Aeromexico pilots to strike over loss of benefits after crash
(Adds comment from Aeromexico, updates shares)
MEXICO CITY, Sept 11 (Reuters) - Unionized pilots of
Aeromexico, Mexico's largest airline, said on
Tuesday they plan to strike on Oct. 1 over the airline's
decision to suspend some employee benefits after a crash in
northern Mexico in late July.
In a preliminary report last week, Mexico's civil aviation
agency said bad weather likely caused the crash that injured
dozens of people, adding that there was no evidence of human
error or mechanical failures. The agency, however, found that a
pilot in training, who was not authorized by the company,
briefly served as copilot during the takeoff.
In response, Aeromexico last week said it had fired the
three pilots who were in the cabin and announced new rules for
crew, including the elimination of a provision that allowed
pilots to fly in the cabin for free.
Pilots' union ASPA, whose members include Aeromexico, said
that the provision is critical for pilots who use it to travel
from their homes to the airline's base.
"Aeromexico decided unilaterally to suspend the benefit of
Crew Flying in Cabin, among other violations of the collective
contract, affecting a critical clause for around 2,400 pilots,"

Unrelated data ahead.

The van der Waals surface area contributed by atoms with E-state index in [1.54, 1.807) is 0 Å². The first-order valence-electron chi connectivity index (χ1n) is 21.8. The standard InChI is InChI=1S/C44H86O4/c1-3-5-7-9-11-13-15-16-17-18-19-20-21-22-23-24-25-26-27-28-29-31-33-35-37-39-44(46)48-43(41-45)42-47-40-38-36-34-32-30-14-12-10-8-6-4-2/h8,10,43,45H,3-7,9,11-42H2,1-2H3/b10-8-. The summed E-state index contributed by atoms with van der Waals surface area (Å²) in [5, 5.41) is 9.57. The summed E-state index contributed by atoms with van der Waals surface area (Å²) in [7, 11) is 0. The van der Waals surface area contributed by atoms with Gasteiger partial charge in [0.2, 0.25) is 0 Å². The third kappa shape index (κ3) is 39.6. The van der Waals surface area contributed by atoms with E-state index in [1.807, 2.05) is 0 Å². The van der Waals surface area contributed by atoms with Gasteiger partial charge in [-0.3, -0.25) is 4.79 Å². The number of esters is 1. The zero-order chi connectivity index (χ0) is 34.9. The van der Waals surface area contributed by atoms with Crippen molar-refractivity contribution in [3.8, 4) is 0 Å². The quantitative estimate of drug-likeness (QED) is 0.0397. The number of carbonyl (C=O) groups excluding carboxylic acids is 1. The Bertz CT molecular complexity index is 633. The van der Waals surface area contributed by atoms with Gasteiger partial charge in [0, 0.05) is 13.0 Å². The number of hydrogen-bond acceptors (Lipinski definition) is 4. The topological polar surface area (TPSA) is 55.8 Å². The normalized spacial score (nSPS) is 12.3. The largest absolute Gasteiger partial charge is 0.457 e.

the union said in a statement, adding that such benefits are
common among other airlines.
The company countered late on Tuesday that it was not
violating the contract since pilots could still fly in passenger
seats outside the pilot cabin.
"They, like the rest of eligible crew, continue using the
aforementioned benefit," Aeromexico said in a statement.
On July 31, A Mexico City-bound Embraer 190
passenger jet operated by Aeromexico smashed into scrubland near
the runway shortly after take-off during what passengers have
described as strong winds, hail and rain.
All 103 passengers and crew survived by evacuating from the
plane before it was engulfed by flames.
Aeromexico shares closed down 1.53 percent on Tuesday.
Aeromexico, a member of the SkyTeam alliance, operates more
than 600 flights daily to destinations in Mexico, the United
States, Canada, Latin America, Europe and Asia.
(Reporting by Veronica Gomez; writing by Julia Love
Editing by Leslie Adler and Gopakumar Warrier)
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